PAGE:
In about eight months, Red Deerians will find out how much money a worker has to earn to have a decent standard of living in the city.
On Tuesday, Red Deer city council discussed a resolution supporting Central Alberta Poverty Reduction Alliance’s research to determine Red Deer’s living wage.
On Sept. 1, Alberta’s minimum wage increased to $9.95 from $9.75 an hour for all workers except those who serve liquor (those workers will continue to earn $9.05 an hour).
Alliance co-chair Tricia Haggarty-Roberts said minimum wage is not enough.
“To be able to live in Red Deer, to work at one job and partake in the best of what Red Deer and Central Alberta has to offer, requires significantly more than $9.95 or $9.05 an hour. That’s why we’re starting with the discussion and the research around a living wage for Red Deer,” Haggarty-Roberts said.
On Friday, Public Interest Alberta released Statistics Canada data showing 25 per cent of workers in Red Deer earn less than $15 an hour and 16 per cent of those earn less than $13 an hour.
Bill Moore-Kilgannon, executive director of Public Interest Alberta, said with municipal elections on the horizon and while Alberta Human Services Minister Dave Hancock consults Albertans to develop a comprehensive poverty reduction strategy, it’s the perfect time for Albertans to look at how wages factor into poverty.
“If people are going to work full-time, full-year, they shouldn’t be living in poverty and they should be able to earn enough for a safe and healthy lifestyle. How we define that in each city, for each family type, is a conversation we want Albertans to have,” Moore-Kilgannon said.
He said each city and town can start by adopting a living wage policy for its municipal workforce and contractors. Several cities in the United States have living wage policies.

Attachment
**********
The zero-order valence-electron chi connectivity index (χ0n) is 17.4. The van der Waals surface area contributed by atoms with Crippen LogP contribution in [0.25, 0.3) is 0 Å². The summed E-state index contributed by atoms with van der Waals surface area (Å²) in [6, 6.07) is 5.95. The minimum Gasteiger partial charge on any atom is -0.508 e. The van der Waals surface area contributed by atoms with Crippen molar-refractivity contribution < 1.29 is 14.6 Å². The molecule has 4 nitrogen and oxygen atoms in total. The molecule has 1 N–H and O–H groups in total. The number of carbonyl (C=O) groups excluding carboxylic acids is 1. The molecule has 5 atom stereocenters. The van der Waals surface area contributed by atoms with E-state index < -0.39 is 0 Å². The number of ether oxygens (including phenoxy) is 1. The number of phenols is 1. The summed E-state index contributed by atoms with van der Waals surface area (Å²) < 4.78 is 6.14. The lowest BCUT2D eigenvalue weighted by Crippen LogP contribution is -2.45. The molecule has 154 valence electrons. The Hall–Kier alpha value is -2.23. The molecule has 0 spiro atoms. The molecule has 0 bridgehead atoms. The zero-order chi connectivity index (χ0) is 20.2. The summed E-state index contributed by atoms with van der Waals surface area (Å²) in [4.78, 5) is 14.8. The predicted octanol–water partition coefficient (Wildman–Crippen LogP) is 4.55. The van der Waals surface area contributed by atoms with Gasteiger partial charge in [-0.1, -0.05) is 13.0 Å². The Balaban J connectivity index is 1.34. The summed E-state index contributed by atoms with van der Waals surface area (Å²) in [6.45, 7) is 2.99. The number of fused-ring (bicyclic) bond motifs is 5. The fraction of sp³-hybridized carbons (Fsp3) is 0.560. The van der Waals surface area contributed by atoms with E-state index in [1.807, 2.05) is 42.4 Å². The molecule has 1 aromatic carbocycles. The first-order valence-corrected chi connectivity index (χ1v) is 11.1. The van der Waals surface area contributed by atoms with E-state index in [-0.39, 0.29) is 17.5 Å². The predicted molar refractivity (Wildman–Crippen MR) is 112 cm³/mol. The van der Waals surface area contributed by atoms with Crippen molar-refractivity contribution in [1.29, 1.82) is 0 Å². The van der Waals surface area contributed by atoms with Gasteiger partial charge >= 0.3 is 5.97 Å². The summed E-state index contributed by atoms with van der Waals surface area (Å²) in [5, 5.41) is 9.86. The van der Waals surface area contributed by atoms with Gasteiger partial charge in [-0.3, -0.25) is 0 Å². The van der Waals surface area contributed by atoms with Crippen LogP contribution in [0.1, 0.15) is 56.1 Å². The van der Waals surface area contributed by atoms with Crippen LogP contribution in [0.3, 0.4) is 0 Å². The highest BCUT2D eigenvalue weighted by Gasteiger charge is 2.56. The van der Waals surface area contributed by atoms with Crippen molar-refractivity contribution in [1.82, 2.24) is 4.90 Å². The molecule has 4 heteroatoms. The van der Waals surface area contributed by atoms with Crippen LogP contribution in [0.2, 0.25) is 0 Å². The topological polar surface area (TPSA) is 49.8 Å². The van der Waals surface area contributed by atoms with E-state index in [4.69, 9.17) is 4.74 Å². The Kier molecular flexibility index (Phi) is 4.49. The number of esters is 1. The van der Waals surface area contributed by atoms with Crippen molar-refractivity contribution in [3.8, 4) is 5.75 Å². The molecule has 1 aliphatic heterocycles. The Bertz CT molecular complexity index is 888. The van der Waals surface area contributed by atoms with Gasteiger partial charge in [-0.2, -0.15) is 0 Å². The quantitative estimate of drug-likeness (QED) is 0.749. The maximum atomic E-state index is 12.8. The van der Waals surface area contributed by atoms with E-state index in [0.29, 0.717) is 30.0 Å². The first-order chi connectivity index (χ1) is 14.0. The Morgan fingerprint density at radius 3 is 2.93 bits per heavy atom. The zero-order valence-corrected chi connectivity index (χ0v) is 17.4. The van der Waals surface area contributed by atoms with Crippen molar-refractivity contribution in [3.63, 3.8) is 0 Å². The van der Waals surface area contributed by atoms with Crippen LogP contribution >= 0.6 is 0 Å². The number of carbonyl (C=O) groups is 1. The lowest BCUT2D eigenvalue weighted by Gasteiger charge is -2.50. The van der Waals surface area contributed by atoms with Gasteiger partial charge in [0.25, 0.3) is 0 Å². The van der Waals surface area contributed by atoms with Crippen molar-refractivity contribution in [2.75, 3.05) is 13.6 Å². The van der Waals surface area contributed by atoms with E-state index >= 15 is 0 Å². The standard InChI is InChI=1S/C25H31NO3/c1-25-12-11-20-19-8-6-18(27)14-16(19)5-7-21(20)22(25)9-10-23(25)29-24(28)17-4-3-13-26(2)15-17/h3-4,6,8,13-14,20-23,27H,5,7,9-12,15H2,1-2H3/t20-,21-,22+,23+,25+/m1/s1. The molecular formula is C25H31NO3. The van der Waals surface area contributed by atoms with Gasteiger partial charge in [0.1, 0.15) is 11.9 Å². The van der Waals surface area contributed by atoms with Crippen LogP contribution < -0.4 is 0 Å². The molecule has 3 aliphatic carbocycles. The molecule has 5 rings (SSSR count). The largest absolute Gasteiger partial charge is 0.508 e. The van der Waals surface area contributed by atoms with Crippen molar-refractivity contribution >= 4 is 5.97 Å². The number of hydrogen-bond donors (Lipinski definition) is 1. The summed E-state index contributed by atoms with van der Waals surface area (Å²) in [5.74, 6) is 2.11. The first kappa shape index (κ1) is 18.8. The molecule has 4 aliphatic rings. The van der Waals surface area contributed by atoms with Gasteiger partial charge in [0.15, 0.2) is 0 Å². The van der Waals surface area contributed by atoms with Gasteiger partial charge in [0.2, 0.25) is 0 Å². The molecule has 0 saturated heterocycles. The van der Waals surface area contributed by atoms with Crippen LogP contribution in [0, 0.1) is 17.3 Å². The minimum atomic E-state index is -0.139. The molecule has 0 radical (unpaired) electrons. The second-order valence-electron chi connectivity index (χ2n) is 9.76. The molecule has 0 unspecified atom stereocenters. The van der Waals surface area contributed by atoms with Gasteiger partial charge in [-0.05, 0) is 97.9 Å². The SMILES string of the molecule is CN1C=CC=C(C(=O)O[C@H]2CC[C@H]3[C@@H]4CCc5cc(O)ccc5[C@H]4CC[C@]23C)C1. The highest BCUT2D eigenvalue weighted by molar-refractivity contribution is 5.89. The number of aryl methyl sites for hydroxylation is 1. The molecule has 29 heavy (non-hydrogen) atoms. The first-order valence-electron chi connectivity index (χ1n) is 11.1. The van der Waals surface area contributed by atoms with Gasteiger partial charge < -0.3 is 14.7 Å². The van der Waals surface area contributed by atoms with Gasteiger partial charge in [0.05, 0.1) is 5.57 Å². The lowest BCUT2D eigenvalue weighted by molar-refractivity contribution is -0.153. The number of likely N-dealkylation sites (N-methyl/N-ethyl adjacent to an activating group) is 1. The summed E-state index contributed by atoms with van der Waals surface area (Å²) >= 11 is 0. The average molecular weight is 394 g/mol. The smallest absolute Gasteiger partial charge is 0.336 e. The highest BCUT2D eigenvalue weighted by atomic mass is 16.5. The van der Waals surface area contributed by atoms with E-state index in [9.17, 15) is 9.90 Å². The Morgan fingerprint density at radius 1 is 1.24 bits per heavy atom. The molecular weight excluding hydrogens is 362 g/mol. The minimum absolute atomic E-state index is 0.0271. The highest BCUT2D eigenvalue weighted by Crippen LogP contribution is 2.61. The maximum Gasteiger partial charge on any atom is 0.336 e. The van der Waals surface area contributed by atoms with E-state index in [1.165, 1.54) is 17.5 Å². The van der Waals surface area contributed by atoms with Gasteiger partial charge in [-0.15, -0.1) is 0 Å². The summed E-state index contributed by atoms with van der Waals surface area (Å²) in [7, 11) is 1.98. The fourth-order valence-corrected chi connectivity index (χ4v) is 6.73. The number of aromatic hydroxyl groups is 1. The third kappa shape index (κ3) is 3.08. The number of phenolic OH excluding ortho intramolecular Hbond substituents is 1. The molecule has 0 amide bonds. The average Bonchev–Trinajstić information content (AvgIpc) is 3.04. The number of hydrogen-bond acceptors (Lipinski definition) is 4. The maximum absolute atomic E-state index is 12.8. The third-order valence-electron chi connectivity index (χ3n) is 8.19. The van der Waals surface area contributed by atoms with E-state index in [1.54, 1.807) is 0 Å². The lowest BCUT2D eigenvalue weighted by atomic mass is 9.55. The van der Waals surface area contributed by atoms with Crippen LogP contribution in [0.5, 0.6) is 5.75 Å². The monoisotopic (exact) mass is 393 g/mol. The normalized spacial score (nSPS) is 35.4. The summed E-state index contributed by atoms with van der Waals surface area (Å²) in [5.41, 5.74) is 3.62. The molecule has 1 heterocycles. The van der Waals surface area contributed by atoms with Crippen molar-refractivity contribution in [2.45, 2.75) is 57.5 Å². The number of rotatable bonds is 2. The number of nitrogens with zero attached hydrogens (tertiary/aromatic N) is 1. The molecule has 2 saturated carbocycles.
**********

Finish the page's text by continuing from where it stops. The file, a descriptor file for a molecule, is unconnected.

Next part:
Haggarty-Roberts said Calgary has already determined its living wage is $14.50 an hour at a job without benefits and $13 an hour with benefits. Grande Prairie’s living wage for two working adults, with two children, is $15.55 without benefits.
Hopefully employers in Red Deer will work towards achieving a living wage for their employees, she said.
Moore-Kilgannon said Alberta’s new minimum wage is not good enough to achieve Premier Alison Redford’s commitment to eliminate child poverty by 2017.
He said more than half the 91,000 children in poverty in Alberta have at least one parent working full time throughout the year.
“Clearly they’re living in poverty because their parents are not able to make enough money even though they are working full time,” Moore-Kilgannon said.
Fred Scaife, executive director of the Red Deer Food Bank, said it’s children who suffer the most by not having a living wage.
“We talk great storms about helping children. The reality is as long as you deprive that family of money, those children will suffer. They are excluded from things other children get to participate in. Those children will not continue on to higher education. They will continue to live in poverty,” Scaife said.
It has been proven that a living wage works, he said. Mincome, an experimental project in Dauphin, Man., from 1974 to 1979, topped up income for participants and dramatically improved their lives, said Scaife.
“All kinds of things in that community changed while that experiment was going on. Kids were going to school longer. Less people were in hospital. Hospital stays were shorter. People were healthier. The Dauphin experiment showed many incredible things,” Scaife said.
“When you’re talking about a living wage, it draws one further away from the depths of poverty and it gives better advantage to those who need advantage the most.”